Búzios : It is the most visited destination after the capital. Located on a rugged peninsula framed by green sea and white sand beaches, its natural beauty a rustic charm that contrasts with the international sophistication of its boutiques and restaurants. During the 1960′s, this peaceful fishing village became famous as an international resort.Its narrow streets are today lined with colonial inns, hotels, designer boutiques and countless restaurants.After dark, its streets bubble over with nightlife for all tastes. Its 23 beaches offer swimming conditions that vary from calm and warm to cold and rough. All around the peninsula, boats, launches, dinghies and yachts dot the horizon with a kaleidoscope of colors and shapes.

Paraty: Paraty is one of Brazil’s most enchanting colonial towns, with its churches, cobblestone streets and pretty beaches are the highlights of this beautiful old town. In Paraty you will find all kinds of beach fun: natural pools, calm waters and good waves for surfing. After a day bathing under the sun it is worth paying a visit to the historic center.

Petrópolis: There is no place more imperial in Brazil than Petropolis. This city offers royal-class entertainment. Some of the best restaurants in the country hide away in the secluded montains of Rio de Janeiro, keeping company to the most charming hotels and inns. Besides the privileged gastronomy and hotel infrastructure the well preserved heritage take visitors back to the times of the Brazilian monarchy in the 19th century. One highlight among the architectural jewels is the imperial Museum former residential palace of Dom Pedro II, the last emperor of Brazil.

Rio de Janeiro – Cariocas (people who born in Rio) like to say Rio is Brazil’s most beautiful city and there is a good chance they are right. A city of contrasts…. Contrasts of color, of life styles and dazzling scenery that will always fascinate and make one long to be there. Rio de Janeiro is a city sculptured in space that sits capriciously on a thin strip of land between the mountains and the sea. Its horizontal dimensions and hills provide a unique vertical perspective. Every segment of the landscape is different: on the ocean side of the city islands reflect the sun the other side is bounded by a forest with its lush greenery. Winding through the midst of all this, the city, with its avenues and skyscrapers. Rio is the capital of happiness, the sun washed city of Carnival, build around the most beautiful bay in the world.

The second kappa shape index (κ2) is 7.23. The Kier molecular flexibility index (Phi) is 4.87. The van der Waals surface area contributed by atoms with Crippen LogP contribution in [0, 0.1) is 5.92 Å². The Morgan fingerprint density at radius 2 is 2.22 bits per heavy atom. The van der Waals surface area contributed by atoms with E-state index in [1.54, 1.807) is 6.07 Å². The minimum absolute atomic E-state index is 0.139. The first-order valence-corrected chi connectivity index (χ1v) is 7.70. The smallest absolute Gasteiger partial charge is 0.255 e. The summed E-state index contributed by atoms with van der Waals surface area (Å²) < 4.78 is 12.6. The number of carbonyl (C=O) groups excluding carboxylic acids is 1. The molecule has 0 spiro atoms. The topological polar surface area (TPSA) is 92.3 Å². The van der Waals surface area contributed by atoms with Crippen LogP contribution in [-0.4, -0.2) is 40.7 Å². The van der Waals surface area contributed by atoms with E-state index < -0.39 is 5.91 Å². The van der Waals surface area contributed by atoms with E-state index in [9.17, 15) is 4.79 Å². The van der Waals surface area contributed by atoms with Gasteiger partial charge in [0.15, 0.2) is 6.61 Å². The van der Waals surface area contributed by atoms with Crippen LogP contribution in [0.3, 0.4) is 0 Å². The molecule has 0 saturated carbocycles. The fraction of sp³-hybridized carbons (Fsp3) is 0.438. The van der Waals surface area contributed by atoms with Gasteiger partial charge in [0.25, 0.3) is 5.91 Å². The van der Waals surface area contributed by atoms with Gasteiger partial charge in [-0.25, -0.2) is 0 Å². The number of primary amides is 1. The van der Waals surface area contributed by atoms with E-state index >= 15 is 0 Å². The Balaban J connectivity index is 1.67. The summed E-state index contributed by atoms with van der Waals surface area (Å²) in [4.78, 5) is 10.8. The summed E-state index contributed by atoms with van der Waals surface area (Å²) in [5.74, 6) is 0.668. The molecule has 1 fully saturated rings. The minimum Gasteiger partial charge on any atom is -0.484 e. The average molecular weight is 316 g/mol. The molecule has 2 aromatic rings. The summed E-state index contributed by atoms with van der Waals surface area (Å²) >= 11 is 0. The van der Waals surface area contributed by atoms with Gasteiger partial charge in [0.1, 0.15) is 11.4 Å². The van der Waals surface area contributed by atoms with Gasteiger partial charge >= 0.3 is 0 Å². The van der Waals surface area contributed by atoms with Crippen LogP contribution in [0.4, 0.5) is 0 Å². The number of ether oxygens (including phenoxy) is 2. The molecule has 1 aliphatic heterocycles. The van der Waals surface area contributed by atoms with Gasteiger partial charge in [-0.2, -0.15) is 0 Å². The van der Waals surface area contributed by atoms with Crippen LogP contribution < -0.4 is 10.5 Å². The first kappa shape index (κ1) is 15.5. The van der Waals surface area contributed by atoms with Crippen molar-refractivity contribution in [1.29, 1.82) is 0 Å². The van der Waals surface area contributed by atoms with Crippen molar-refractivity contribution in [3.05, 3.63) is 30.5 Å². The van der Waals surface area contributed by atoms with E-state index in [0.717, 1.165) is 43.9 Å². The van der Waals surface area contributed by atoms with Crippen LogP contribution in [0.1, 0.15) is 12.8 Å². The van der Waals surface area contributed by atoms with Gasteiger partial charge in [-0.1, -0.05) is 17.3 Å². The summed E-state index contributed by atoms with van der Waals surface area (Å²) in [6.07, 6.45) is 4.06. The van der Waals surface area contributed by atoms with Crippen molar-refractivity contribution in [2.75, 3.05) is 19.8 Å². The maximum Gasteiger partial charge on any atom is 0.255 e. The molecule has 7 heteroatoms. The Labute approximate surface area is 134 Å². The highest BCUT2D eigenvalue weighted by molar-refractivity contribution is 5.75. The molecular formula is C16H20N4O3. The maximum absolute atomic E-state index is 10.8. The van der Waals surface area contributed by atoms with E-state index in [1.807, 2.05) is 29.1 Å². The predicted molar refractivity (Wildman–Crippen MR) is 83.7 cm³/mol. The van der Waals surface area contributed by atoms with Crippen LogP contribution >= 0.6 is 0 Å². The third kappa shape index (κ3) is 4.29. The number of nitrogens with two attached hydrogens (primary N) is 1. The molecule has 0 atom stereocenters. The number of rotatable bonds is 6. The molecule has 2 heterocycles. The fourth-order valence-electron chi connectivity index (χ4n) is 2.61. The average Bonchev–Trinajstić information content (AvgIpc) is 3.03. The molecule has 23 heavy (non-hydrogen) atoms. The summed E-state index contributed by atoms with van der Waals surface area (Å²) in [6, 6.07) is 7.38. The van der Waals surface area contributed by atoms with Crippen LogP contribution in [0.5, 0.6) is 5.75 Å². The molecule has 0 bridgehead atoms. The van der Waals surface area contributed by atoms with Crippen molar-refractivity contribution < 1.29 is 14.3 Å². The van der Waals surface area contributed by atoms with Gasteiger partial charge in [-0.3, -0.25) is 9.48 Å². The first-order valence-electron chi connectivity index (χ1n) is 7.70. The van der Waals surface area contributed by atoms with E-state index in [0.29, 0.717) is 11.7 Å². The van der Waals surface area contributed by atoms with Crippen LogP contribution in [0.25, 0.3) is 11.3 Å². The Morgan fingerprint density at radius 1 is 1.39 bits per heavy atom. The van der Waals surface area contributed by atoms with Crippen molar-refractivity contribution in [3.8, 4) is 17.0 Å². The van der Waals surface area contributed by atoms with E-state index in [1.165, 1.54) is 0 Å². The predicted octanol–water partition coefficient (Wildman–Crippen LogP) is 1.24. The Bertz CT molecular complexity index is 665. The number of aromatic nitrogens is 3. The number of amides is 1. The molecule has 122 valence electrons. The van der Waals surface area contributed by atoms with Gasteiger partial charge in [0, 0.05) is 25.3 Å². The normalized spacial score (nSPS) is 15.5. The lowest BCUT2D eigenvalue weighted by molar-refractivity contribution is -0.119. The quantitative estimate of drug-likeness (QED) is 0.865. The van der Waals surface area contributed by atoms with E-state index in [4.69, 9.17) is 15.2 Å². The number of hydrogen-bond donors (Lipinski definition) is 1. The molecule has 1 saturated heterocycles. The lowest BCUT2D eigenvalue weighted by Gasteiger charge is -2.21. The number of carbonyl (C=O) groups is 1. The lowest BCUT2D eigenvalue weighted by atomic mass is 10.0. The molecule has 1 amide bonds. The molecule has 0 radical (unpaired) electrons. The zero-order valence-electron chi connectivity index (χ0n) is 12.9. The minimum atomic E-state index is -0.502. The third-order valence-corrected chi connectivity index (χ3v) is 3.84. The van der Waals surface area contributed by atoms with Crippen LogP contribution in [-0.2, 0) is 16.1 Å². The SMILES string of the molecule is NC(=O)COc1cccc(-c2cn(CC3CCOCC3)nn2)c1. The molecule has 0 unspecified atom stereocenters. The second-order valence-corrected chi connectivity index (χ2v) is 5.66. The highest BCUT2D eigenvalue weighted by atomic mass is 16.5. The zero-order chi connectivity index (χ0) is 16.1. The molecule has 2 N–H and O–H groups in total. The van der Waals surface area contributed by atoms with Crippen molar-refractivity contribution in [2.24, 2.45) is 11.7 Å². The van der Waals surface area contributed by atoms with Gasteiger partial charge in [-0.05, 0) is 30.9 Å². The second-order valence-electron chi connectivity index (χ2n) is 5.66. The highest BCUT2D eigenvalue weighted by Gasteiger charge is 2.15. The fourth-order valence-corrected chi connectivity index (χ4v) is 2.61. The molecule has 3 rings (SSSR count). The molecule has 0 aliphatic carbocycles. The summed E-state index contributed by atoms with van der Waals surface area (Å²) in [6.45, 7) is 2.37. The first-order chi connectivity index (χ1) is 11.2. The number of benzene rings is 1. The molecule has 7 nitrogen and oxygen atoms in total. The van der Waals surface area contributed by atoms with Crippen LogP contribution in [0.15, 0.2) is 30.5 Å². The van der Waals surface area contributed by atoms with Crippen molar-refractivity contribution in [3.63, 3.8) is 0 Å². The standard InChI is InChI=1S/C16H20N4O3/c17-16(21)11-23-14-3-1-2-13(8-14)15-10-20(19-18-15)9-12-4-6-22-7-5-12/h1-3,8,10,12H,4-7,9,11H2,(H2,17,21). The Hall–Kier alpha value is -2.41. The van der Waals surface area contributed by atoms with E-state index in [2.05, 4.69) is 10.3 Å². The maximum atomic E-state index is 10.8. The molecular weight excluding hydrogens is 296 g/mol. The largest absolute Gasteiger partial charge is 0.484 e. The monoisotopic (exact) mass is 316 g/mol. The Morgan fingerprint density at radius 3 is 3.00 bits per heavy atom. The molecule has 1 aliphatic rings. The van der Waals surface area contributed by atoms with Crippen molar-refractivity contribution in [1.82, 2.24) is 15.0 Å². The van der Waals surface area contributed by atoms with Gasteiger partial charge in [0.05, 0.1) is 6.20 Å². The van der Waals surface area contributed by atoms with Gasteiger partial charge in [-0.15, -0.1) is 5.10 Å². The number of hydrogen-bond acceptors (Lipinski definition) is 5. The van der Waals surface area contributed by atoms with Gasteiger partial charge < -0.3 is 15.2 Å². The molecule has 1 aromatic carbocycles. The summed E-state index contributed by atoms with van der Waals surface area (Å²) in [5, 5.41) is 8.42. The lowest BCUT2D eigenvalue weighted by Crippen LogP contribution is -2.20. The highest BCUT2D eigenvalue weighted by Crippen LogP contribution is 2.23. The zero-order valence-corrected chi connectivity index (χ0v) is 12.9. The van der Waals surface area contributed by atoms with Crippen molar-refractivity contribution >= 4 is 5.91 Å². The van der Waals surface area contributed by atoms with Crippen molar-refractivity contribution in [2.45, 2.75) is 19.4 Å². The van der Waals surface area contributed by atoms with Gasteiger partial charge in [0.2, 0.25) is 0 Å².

São Paulo

Guarujá: Guaruja is the main tourist destination in the coastal area, offering a good variety of restaurants, exciting night life and a lot of entertainment alternatives. Guarujá with Santos and São Vicent formed a metropolitan area.

São Paulo : It is one of the fastest growing cities. With a population of around 10 million and an area of 1500 square km (3 times the size of Paris) it is the largest city in South American and the largest industrial center on the continent. This vast city of gleaming skyscrapers elevated freeways and enormous complexes has all come together fairly recently. Though founded in 1554, it was still a sleepy little town of 30,000 people as late as 1870. Coffee provided the first impetus for its meteoric growth and by 1960 its population had exceeded that of Rio. The increase in population was to a large extent, the result of well over one million Italian, half a million Portuguese, 400,000 Spanish and nearly 200,000 Japanese immigrants by the end of the 1930s. Many more from all over the world have arrived since the city is nothing if not cosmopolitan.